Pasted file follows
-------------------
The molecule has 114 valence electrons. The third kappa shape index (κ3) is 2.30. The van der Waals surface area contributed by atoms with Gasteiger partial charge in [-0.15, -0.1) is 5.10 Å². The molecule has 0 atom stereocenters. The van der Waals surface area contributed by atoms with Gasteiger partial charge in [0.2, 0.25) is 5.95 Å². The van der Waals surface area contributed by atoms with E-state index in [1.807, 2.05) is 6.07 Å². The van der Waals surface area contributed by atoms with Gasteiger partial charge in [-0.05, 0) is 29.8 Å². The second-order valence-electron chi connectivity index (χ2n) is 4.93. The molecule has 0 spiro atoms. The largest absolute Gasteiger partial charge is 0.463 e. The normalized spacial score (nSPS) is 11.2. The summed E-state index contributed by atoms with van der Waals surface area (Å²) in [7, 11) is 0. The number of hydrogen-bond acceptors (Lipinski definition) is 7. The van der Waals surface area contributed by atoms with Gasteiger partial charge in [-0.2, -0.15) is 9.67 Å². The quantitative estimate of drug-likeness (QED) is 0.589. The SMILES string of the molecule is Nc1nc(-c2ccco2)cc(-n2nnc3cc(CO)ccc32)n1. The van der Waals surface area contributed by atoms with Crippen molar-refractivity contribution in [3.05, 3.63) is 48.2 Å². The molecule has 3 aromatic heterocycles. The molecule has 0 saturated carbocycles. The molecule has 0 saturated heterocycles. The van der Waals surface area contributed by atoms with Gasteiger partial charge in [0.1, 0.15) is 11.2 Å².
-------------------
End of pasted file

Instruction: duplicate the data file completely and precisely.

The molecule has 114 valence electrons. The third kappa shape index (κ3) is 2.30. The van der Waals surface area contributed by atoms with Gasteiger partial charge in [-0.15, -0.1) is 5.10 Å². The molecule has 0 atom stereocenters. The van der Waals surface area contributed by atoms with Gasteiger partial charge in [0.2, 0.25) is 5.95 Å². The van der Waals surface area contributed by atoms with E-state index in [1.807, 2.05) is 6.07 Å². The van der Waals surface area contributed by atoms with Gasteiger partial charge in [-0.05, 0) is 29.8 Å². The second-order valence-electron chi connectivity index (χ2n) is 4.93. The molecule has 0 spiro atoms. The largest absolute Gasteiger partial charge is 0.463 e. The normalized spacial score (nSPS) is 11.2. The summed E-state index contributed by atoms with van der Waals surface area (Å²) in [7, 11) is 0. The number of hydrogen-bond acceptors (Lipinski definition) is 7. The van der Waals surface area contributed by atoms with Gasteiger partial charge in [-0.2, -0.15) is 9.67 Å². The quantitative estimate of drug-likeness (QED) is 0.589. The SMILES string of the molecule is Nc1nc(-c2ccco2)cc(-n2nnc3cc(CO)ccc32)n1. The van der Waals surface area contributed by atoms with Crippen molar-refractivity contribution in [3.05, 3.63) is 48.2 Å². The molecule has 3 aromatic heterocycles. The molecule has 0 saturated carbocycles. The molecule has 0 saturated heterocycles. The van der Waals surface area contributed by atoms with Gasteiger partial charge in [0.1, 0.15) is 11.2 Å².